South Africa variant: Boris Johnson ‘confident’ Covid jabs effective in protecting Britons

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Boris Johnson sought to reassure Britons about the effectiveness of coronavirus vaccines after South Africa announced they would halt the distribution of the AstraZeneca jab. The move came after a report suggested the vaccine is not 100 percent able to combat the South African variant that is most prominent in the country. The Prime Minister said on Monday that he was confident that both the AstraZeneca and Pfizer COVID-19 vaccines helped prevent death and grave illness, and that medicine was slowly gaining the upper hand over the novel coronavirus.

“We think that both the vaccines that we’re currently using are effective in, as I say, in stopping serious disease and death,” Johnson told reporters.

“We also think in particular in the case of the Oxford AstraZeneca vaccine that there’s good evidence that it is stopping transmission, as well, I think 67% reduction in transmission.”

“They remain a massive benefit to our country and the population,” he said when asked about AstraZeneca’s vaccine.

“I’ve no doubt that vaccines generally are going to offer a way out. And with every day that goes by, you can see that medicine is slowly getting the upper hand over the disease.”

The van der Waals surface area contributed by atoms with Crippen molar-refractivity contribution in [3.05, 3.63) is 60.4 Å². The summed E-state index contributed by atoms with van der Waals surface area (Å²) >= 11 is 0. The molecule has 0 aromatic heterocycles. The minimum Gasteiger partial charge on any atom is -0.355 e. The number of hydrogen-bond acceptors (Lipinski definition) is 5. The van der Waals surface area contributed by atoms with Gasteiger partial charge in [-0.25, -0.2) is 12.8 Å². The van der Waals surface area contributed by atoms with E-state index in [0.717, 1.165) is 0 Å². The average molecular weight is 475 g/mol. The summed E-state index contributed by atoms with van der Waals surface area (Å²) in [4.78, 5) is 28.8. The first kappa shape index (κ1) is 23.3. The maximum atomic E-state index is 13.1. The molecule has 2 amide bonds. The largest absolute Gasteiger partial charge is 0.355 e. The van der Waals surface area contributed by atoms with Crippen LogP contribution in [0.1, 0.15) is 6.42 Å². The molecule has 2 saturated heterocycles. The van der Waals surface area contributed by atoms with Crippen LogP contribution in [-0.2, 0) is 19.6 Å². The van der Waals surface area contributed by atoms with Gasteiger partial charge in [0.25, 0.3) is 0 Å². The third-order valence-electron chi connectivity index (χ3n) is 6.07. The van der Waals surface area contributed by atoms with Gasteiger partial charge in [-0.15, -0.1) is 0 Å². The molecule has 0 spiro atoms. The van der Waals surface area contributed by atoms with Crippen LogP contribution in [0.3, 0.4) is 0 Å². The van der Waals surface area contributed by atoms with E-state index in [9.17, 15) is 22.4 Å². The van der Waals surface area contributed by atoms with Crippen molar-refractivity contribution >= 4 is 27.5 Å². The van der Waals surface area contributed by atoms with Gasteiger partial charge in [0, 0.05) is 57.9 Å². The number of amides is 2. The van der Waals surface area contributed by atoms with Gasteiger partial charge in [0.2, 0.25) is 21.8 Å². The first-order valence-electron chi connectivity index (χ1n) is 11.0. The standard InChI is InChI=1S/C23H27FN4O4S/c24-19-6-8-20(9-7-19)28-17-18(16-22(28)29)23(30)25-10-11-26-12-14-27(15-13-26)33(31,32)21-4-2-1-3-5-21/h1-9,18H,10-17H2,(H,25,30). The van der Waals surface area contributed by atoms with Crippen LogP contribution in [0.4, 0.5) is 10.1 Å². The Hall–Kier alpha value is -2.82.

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The coronavirus has killed 2.3 million people and turned normal life upside down for billions but new variants have raised fears that vaccines will need to be tweaked and people may have to have booster shots.

Researchers from the University of Witwatersrand and the University of Oxford said in a prior-to-peer analysis that the AstraZeneca vaccine provided minimal protection against mild or moderate infection from the South African variant among young people.

“This study confirms that the pandemic coronavirus will find ways to continue to spread in vaccinated populations, as expected,” said Andrew Pollard, chief investigator on the Oxford vaccine trial.

“But, taken with the promising results from other studies in South Africa using a similar viral vector, vaccines may continue to ease the toll on health care systems by preventing severe disease.”

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